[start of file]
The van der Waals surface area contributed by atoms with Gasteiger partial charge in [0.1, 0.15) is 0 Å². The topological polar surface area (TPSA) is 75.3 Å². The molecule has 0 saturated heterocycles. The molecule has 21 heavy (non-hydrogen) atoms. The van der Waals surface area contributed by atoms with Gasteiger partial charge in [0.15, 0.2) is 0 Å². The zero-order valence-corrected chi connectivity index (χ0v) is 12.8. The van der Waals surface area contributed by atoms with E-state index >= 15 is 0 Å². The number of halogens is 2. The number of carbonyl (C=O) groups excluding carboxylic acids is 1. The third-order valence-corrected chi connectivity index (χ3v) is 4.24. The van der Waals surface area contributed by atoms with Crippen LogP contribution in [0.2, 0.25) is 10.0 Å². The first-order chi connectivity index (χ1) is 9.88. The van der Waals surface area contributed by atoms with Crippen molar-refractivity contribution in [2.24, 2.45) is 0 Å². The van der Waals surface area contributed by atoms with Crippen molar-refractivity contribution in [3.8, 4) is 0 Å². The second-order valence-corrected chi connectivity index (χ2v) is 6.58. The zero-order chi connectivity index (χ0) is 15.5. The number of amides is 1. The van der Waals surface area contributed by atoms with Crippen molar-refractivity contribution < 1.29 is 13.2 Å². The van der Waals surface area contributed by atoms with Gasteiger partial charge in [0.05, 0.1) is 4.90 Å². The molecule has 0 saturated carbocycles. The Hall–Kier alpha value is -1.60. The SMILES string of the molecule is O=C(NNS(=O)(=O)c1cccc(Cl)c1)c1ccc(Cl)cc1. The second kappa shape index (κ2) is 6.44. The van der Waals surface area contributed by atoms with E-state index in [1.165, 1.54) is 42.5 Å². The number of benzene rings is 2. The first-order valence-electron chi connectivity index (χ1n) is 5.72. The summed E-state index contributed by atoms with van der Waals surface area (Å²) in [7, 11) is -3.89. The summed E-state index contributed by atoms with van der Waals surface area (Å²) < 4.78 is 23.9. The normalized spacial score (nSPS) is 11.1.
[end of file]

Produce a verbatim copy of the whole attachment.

The van der Waals surface area contributed by atoms with Gasteiger partial charge in [0.1, 0.15) is 0 Å². The topological polar surface area (TPSA) is 75.3 Å². The molecule has 0 saturated heterocycles. The molecule has 21 heavy (non-hydrogen) atoms. The van der Waals surface area contributed by atoms with Gasteiger partial charge in [0.15, 0.2) is 0 Å². The zero-order valence-corrected chi connectivity index (χ0v) is 12.8. The van der Waals surface area contributed by atoms with E-state index >= 15 is 0 Å². The number of halogens is 2. The number of carbonyl (C=O) groups excluding carboxylic acids is 1. The third-order valence-corrected chi connectivity index (χ3v) is 4.24. The van der Waals surface area contributed by atoms with Crippen LogP contribution in [0.2, 0.25) is 10.0 Å². The first-order chi connectivity index (χ1) is 9.88. The van der Waals surface area contributed by atoms with Crippen molar-refractivity contribution in [2.24, 2.45) is 0 Å². The van der Waals surface area contributed by atoms with Crippen molar-refractivity contribution in [3.8, 4) is 0 Å². The second-order valence-corrected chi connectivity index (χ2v) is 6.58. The zero-order chi connectivity index (χ0) is 15.5. The number of amides is 1. The van der Waals surface area contributed by atoms with Crippen molar-refractivity contribution < 1.29 is 13.2 Å². The van der Waals surface area contributed by atoms with Gasteiger partial charge in [0.05, 0.1) is 4.90 Å². The molecule has 0 saturated carbocycles. The Hall–Kier alpha value is -1.60. The SMILES string of the molecule is O=C(NNS(=O)(=O)c1cccc(Cl)c1)c1ccc(Cl)cc1. The second kappa shape index (κ2) is 6.44. The van der Waals surface area contributed by atoms with E-state index in [1.165, 1.54) is 42.5 Å². The number of benzene rings is 2. The first-order valence-electron chi connectivity index (χ1n) is 5.72. The summed E-state index contributed by atoms with van der Waals surface area (Å²) in [7, 11) is -3.89. The summed E-state index contributed by atoms with van der Waals surface area (Å²) < 4.78 is 23.9. The normalized spacial score (nSPS) is 11.1.